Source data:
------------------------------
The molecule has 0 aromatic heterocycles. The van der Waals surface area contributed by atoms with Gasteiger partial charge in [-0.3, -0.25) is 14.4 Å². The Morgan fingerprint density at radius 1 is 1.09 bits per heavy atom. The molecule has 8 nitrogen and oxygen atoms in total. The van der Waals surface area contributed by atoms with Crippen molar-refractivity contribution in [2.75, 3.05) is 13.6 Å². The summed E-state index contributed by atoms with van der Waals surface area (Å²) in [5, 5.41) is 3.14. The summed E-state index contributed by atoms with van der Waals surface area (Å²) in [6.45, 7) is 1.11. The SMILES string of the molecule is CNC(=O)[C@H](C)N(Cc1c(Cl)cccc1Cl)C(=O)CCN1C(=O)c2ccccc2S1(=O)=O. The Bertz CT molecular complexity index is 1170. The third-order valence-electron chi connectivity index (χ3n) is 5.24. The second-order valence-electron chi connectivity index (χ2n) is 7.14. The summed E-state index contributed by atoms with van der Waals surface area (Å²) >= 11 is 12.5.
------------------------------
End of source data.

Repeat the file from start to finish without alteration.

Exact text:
The molecule has 0 aromatic heterocycles. The van der Waals surface area contributed by atoms with Gasteiger partial charge in [-0.3, -0.25) is 14.4 Å². The Morgan fingerprint density at radius 1 is 1.09 bits per heavy atom. The molecule has 8 nitrogen and oxygen atoms in total. The van der Waals surface area contributed by atoms with Crippen molar-refractivity contribution in [2.75, 3.05) is 13.6 Å². The summed E-state index contributed by atoms with van der Waals surface area (Å²) in [5, 5.41) is 3.14. The summed E-state index contributed by atoms with van der Waals surface area (Å²) in [6.45, 7) is 1.11. The SMILES string of the molecule is CNC(=O)[C@H](C)N(Cc1c(Cl)cccc1Cl)C(=O)CCN1C(=O)c2ccccc2S1(=O)=O. The Bertz CT molecular complexity index is 1170. The third-order valence-electron chi connectivity index (χ3n) is 5.24. The second-order valence-electron chi connectivity index (χ2n) is 7.14. The summed E-state index contributed by atoms with van der Waals surface area (Å²) >= 11 is 12.5.